It was my first front-page story for the Herald, a splash in the Saturday edition, which exposed how a Chinese crime syndicate was laundering drug profits through Skycity casino.
It was my entree into New Zealand's growing obsession with methamphetamine, and the colourful characters of the criminal underworld. Reporting on that hidden world was addictive, and I was hooked.
Since then I've covered countless court hearings, spent far too many hours in cars with photographers staking out the homes of criminals, and pored over thousands of pages of documents.
I've learned about interception and surveillance warrants, criminal informants, undercover agents and the Criminal Proceeds (Recovery Act), as well as spending time with crooks and cops, to write probably hundreds of news and feature articles on the subject.
So when Alex Hedley, a publisher from HarperCollins, called late last year to ask me whether I could write a book, it dawned on me that I've had a front-row seat to a gripping crime thriller.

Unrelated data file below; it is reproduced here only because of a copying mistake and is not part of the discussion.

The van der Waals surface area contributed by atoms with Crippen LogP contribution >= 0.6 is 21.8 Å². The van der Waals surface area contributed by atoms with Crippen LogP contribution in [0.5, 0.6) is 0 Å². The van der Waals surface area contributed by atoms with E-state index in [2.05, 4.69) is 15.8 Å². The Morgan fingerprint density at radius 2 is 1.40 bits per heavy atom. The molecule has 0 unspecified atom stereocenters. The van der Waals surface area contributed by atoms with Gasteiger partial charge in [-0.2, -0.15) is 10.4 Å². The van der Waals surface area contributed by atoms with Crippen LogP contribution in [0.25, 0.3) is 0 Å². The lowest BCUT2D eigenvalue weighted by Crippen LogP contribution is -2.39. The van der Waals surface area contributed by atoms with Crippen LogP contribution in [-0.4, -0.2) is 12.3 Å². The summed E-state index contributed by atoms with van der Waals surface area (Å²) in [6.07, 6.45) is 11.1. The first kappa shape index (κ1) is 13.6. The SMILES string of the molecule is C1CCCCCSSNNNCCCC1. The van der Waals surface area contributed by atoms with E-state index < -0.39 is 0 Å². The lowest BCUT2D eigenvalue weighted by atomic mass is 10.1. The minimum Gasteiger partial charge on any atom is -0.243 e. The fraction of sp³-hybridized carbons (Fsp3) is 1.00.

Over the past decade, there had been a subtle but definite evolution of organised crime just as Greg O'Connor, now a Labour Party MP, had predicted all those years ago
The millions of dollars to be made from meth had made members of some motorcycle gangs filthy rich, so their influence grew alongside those of local Asian organised-crime figures.
They controlled the flow of imported meth, or the main ingredients like pseudoephedrine needed to cook the drug, from source countries like China.
There was no need for a price war, or a literal turf war, because there was more than enough business to go around.
In business terms, organised crime in New Zealand had moved from a corner dairy to a nationwide supermarket chain.
Then the world took notice.
Since around 2015, multinational criminal enterprises have been setting up base in New Zealand, flooding the market with the country's favourite drug at cut-throat prices that are shaking up the laws of supply and demand.
The immigration policy of our neighbour, Australia, has meant that members of their gangs, such as the Comancheros and the Mongols, have been able to move into the neighbourhood, and jostle for business alongside the local motorcycle clubs, the Asian syndicates and others.